Donald Trump admits he 'let Turkey fight' for a while before ceasefire was reached

18 October 2019, 04:31 | Updated: 28 October 2019, 15:26

Donald Trump has defended pulling US troops out of northern Syria - hours after Turkey agreed to suspend its offensive in the region for five days.

Speaking during a rally in Dallas, the US president admitted his approach had been "unconventional", but he said that the ceasefire was achieved "without spilling a drop of American blood".

He told the crowds: "It was unconventional, what I did. I said, they're going to have to fight a little while. Sometimes you have to let them fight a little while."

Mr Trump later added: "Turkey's going to be happy. The Kurds are going to be happy. ISIS is going to be unhappy."

Turkey's ceasefire followed discussions between Turkish President Recep Tayyip Erdogan and America's vice president Mike Pence in Ankara.

It is designed to ensure that Kurdish forces can withdraw from a "safe zone" that Turkey had sought to capture.

However, while there have been reports of sporadic fighting around the Syrian town of Ras al-Ayn.

Earlier on Twitter, Mr Trump had claimed "millions of lives will be saved" as a result of the ceasefire - and he said "tough love" was needed before it could be achieved.

He also praised Mr Erdogan, describing him as a "tough man, a strong man" who had done the right thing.

Mr Pence said the US has "already begun to facilitate [YPG forces] safe withdrawal of the nearly 20-mile safe zone", and he said Turkey has agreed to engage in no military action against the community of Kobani.

The vice president added: "The US will continue to engage diplomatically, politically, and of course, with human aid and to support all of the people affected in this region."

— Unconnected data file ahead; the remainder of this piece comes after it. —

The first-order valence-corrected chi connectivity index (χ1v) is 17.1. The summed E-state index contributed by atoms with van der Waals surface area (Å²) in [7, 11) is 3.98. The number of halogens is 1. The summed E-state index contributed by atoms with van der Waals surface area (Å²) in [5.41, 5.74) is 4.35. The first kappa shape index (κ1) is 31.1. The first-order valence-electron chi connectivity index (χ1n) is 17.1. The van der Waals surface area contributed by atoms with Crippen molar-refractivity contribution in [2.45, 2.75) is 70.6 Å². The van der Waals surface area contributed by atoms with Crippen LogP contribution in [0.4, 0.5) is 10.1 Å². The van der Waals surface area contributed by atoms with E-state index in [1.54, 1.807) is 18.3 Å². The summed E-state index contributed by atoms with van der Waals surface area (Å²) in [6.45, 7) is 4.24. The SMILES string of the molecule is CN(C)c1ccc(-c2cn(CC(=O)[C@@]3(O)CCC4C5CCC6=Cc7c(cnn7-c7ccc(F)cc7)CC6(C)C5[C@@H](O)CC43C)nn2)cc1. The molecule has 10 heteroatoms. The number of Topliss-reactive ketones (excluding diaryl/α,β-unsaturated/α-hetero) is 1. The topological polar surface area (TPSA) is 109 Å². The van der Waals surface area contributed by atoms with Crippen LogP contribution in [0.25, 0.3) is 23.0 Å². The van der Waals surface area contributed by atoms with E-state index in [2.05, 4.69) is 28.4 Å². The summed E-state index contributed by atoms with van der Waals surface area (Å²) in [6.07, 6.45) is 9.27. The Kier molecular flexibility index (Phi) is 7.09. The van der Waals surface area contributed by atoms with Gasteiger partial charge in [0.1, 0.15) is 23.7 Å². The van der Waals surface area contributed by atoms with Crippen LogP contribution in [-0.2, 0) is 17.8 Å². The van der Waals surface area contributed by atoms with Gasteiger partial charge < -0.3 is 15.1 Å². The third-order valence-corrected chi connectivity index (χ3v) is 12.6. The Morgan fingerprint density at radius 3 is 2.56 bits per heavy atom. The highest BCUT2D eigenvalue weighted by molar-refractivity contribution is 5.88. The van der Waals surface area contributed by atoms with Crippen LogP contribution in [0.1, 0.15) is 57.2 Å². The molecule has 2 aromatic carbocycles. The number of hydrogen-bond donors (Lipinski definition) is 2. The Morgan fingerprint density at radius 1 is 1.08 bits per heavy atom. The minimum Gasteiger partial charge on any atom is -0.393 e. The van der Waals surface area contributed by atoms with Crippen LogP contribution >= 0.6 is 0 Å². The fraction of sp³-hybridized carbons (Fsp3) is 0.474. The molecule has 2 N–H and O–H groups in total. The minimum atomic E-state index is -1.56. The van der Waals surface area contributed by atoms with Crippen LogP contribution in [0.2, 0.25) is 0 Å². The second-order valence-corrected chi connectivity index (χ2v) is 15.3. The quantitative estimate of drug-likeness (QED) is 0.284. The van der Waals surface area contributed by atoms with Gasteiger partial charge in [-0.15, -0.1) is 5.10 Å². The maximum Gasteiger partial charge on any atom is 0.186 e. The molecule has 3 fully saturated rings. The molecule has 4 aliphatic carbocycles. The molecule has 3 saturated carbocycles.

The Turkish assault has created a new humanitarian crisis in Syria with 200,000 civilians fleeing the violence, and a security alert over thousands of Islamic State fighters potentially abandoned in Kurdish jails.

Mr Pence announced that Washington and Ankara would still work together to defeat IS militants, some of whom have escaped from captivity in the confusion of the offensive.

However, he also confirmed that Mr Trump's decision to withdraw US troops from the region, which precipitated Turkey's action, would stand.

Turkish foreign minister Mevlut Cavusoglu has declined to call the agreement a "ceasefire" - and said such a term can only be agreed by legitimate sides, rather than a Kurdish militia that Ankara considers to be a terrorist group.

The commander of Kurdish-led forces in Syria, Mazloum Abdi, told Kurdish TV: "We will do whatever we can for the success of the ceasefire agreement."

But one Kurdish official, Razan Hiddo, declared that Kurdish people would refuse to live under Turkish occupation.

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Kurdish groups said they felt betrayed by the unexpected US withdrawal, after they led the fight against IS with American backing.

At least 224 fighters from the Kurdish-led Syrian Democratic Forces (SDF) and 183 Turkish-backed rebels have died after the first eight days of fighting, the Syrian Observatory said, along with at least 72 civilians.

Following the US withdrawal, the Kurds had responded by effectively switching allegiances and invited forces of the Syrian government, backed by Russia and Iran, into towns and cities in areas they control.